The worst part about being born in the mid to late 80s is that people my age have never quite had a very definitive generational definition. There are 60s flower children, 70s disco freaks, 80s neon fanny-pack enthusiasts, and then everything sort of petered out around around 1994, when neon stopped being cool. My generation went straight from post Cold War ennui to post 9/11 paranoia, and popular culture in the 00s was either 80s nostalgia (which I was too young for) or extremism on either side of the political spectrum (which is always lame, ex: Marvel’s Civil War crossover). But with the spread of broadband access and the rise of mobile Internet, identity thieves are scarier than terrorists. Instantanious worldwide communication is the new norm, and Hollywood has only recently realized that the Internet is neither a fad nor a sub-culture.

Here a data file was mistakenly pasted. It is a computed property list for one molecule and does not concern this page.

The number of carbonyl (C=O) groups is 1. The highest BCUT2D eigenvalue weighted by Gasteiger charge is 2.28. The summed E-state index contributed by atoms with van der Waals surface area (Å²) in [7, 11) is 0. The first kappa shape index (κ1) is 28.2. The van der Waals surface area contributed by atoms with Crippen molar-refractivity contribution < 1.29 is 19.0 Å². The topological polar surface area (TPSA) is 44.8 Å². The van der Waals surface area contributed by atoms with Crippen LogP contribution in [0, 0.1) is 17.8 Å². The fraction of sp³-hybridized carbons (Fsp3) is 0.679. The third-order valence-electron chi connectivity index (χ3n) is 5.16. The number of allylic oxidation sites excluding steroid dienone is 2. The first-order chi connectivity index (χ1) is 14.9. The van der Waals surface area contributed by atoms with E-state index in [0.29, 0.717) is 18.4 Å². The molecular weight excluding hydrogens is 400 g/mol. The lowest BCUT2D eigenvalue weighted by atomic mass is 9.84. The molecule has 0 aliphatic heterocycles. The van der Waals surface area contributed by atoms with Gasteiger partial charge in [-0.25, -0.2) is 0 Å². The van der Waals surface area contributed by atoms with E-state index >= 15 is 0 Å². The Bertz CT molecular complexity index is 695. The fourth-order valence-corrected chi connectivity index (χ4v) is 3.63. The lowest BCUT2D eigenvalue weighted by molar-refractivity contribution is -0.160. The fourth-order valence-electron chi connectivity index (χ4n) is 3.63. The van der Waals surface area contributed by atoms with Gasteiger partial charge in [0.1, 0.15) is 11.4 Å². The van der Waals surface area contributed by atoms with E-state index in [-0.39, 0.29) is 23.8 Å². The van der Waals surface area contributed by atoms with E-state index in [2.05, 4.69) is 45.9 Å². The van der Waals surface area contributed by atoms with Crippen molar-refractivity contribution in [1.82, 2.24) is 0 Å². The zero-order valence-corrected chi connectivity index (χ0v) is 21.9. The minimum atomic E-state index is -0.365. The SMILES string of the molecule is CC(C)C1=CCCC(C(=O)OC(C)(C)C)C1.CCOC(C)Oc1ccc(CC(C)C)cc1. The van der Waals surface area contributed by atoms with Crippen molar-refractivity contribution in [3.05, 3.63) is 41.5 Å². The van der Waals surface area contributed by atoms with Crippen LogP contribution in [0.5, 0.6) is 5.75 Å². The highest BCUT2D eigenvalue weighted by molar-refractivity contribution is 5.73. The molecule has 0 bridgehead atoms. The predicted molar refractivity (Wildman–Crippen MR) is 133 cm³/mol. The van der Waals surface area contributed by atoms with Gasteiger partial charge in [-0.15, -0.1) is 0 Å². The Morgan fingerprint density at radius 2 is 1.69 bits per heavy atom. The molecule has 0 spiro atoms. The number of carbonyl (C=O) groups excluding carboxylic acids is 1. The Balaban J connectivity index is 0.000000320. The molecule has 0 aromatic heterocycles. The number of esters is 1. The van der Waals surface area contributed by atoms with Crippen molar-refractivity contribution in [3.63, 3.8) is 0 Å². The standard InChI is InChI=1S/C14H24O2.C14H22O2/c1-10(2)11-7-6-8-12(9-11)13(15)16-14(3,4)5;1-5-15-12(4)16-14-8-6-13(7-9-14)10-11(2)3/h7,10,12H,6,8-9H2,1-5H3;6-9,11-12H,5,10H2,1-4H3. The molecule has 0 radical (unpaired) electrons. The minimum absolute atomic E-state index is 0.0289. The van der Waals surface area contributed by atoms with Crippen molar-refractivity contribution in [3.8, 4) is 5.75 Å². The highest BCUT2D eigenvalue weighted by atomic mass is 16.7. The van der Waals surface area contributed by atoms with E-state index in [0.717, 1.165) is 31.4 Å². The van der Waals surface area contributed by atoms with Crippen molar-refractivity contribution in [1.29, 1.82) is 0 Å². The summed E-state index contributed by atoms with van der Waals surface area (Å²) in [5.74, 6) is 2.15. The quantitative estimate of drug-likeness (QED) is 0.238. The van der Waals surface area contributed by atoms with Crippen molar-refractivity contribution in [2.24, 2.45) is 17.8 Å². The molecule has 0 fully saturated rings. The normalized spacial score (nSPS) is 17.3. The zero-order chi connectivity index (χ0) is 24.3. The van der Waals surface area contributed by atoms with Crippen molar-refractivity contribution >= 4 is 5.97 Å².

“The Social network” is a story of trust and betrayal, genius and cunning, and friendship and business. It
Is it factually accurate? Probably not, but it’s thoroughly enjoyable. “The Social Network” isn’t a monument to a new generation, but a signpost signifying that Generation Web has finally come to maturity.
AND NOW AN ASIDE!
When I review a movie, I usually have an IMDB page open to make sure that I’m spelling the character’s names right and such. Well, looking for “The Social Netork” on IMDB not only turned up The Social Network, a film by David Fincher, but also “Untitled Teen Social Networking Thriller.” I eagerly await that inevitable train wreck.